Taxes

Over the past 40 years, revenues have averaged a bit above 17 percent of GDP; they have ranged from nearly 20 percent of GDP in fiscal year 2000 to below 15 percent in fiscal years 2009 and 2010. In addition to projecting the future course of federal revenues, CBO analyzes the budgetary and economic effects of various features of the federal tax system and the effects of potential changes to current tax rules.

  • Report August 27, 2014

    The deficit this year will be $506 billion, CBO estimates, about $170 billion lower than the deficit in 2013. After a weak first half of this year, CBO expects economic growth to pick up and the unemployment rate to continue to fall.

  • Graphic April 18, 2014

    This infographic is part of a set of four about the federal budget. See how much the government spent and took in during 2013 as well as other information about the budget, deficits, and debt.

  • Report April 17, 2014

    Enacting the President’s proposals would, CBO and JCT estimate, result in deficits totaling $6.6 trillion between 2015 and 2024, $1.0 trillion less than the cumulative deficit in CBO’s current-law baseline.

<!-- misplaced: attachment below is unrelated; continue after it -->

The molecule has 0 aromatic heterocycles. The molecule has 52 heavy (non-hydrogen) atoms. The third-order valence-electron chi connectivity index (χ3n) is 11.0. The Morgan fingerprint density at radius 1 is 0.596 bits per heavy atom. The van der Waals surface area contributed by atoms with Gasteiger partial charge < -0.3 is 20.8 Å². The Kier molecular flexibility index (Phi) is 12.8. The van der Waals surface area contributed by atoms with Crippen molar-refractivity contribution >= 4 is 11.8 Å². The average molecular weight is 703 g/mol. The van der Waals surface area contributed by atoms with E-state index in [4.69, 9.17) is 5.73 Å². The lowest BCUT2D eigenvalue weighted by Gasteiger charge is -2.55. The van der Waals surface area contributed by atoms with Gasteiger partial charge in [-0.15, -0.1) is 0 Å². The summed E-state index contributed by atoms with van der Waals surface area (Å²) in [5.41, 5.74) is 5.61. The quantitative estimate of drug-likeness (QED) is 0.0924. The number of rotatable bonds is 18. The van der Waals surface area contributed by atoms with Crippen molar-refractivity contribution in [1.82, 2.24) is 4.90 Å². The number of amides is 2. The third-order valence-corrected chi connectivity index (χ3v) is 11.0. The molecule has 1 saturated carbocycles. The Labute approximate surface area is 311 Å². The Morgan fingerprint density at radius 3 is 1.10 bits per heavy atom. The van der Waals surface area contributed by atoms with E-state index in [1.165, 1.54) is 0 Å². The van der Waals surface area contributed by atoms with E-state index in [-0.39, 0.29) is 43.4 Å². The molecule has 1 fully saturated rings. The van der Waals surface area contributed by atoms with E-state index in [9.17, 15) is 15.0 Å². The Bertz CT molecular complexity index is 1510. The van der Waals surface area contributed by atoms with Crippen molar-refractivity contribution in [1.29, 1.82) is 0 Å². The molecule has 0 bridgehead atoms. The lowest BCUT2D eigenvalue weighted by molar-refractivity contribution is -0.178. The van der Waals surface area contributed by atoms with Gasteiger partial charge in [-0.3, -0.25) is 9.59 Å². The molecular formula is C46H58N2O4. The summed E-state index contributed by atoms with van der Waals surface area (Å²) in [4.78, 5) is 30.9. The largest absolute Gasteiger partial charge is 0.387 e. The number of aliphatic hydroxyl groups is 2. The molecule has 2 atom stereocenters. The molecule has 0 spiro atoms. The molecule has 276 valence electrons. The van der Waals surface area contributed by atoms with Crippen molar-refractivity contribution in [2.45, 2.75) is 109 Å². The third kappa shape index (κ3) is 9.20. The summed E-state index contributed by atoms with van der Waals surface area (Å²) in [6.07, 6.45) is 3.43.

• Report February 4, 2014

    Under current law, deficits will drop through 2015 but rise thereafter, boosting the already high federal debt, CBO projects. Economic growth will be solid in the near term, but unemployment will not drop below 6.0 percent until 2017.

  • Report December 20, 2013

    Federal debt is projected to rise significantly over the long term. What policy changes could reduce future deficits and thus lower the trajectory of federal debt? What criteria might be used to evaluate those policy changes?

  • Report December 4, 2013

    Households in the top quintile (including the top percentile) paid 68.8 percent of all federal taxes, households in the middle quintile paid 9.1 percent, and those in the bottom quintile paid 0.4 percent.

  • Report November 7, 2013

    CBO analyzes the distribution of most federal spending—including transfers such as Social Security benefits—and almost all federal revenues among U.S. households in 2006. Results are provided by type of household and by income group.

  • Report May 29, 2013

    In 2013, the benefits of 10 of the largest tax expenditures will equal 11.7 percent of income for households in the lowest income quintile, 9.4 percent for the highest quintile, and under 8 percent for the middle quintiles, CBO estimates.

  • Report November 15, 2012

    Effective marginal tax rates among low- and moderate-income workers are about 30 percent, on average, with about one-third of that rate stemming from the federal income tax, more than a third from federal payroll taxes, and the remainder from state income taxes and the phaseout of SNAP benefits.